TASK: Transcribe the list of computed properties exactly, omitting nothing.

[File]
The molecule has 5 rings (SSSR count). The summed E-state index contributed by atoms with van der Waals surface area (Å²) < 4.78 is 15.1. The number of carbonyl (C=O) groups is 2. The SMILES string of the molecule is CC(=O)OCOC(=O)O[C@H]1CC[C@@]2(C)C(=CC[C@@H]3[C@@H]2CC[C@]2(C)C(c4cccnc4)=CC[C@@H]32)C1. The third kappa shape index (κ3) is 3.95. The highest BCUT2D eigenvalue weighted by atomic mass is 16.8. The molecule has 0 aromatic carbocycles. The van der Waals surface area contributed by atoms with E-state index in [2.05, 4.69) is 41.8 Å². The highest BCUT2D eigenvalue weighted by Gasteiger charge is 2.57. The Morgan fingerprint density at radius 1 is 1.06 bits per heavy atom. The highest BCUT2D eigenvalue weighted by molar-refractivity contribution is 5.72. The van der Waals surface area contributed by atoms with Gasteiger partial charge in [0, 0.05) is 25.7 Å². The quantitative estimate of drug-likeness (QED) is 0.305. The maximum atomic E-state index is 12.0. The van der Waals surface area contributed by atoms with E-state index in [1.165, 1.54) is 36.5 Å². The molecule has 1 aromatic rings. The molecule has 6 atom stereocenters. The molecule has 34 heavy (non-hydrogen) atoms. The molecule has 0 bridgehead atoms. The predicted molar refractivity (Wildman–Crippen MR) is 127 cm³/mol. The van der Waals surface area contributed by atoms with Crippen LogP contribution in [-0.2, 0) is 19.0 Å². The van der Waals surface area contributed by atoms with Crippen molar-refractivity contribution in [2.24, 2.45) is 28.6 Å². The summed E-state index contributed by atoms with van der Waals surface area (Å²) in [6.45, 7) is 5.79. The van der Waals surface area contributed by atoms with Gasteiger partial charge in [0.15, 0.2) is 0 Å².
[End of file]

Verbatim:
The molecule has 5 rings (SSSR count). The summed E-state index contributed by atoms with van der Waals surface area (Å²) < 4.78 is 15.1. The number of carbonyl (C=O) groups is 2. The SMILES string of the molecule is CC(=O)OCOC(=O)O[C@H]1CC[C@@]2(C)C(=CC[C@@H]3[C@@H]2CC[C@]2(C)C(c4cccnc4)=CC[C@@H]32)C1. The third kappa shape index (κ3) is 3.95. The highest BCUT2D eigenvalue weighted by atomic mass is 16.8. The molecule has 0 aromatic carbocycles. The van der Waals surface area contributed by atoms with E-state index in [2.05, 4.69) is 41.8 Å². The highest BCUT2D eigenvalue weighted by Gasteiger charge is 2.57. The Morgan fingerprint density at radius 1 is 1.06 bits per heavy atom. The highest BCUT2D eigenvalue weighted by molar-refractivity contribution is 5.72. The van der Waals surface area contributed by atoms with Gasteiger partial charge in [0, 0.05) is 25.7 Å². The quantitative estimate of drug-likeness (QED) is 0.305. The maximum atomic E-state index is 12.0. The van der Waals surface area contributed by atoms with E-state index in [1.165, 1.54) is 36.5 Å². The molecule has 1 aromatic rings. The molecule has 6 atom stereocenters. The molecule has 34 heavy (non-hydrogen) atoms. The molecule has 0 bridgehead atoms. The predicted molar refractivity (Wildman–Crippen MR) is 127 cm³/mol. The van der Waals surface area contributed by atoms with Crippen LogP contribution in [-0.2, 0) is 19.0 Å². The van der Waals surface area contributed by atoms with Crippen molar-refractivity contribution in [2.24, 2.45) is 28.6 Å². The summed E-state index contributed by atoms with van der Waals surface area (Å²) in [6.45, 7) is 5.79. The van der Waals surface area contributed by atoms with Gasteiger partial charge in [0.15, 0.2) is 0 Å².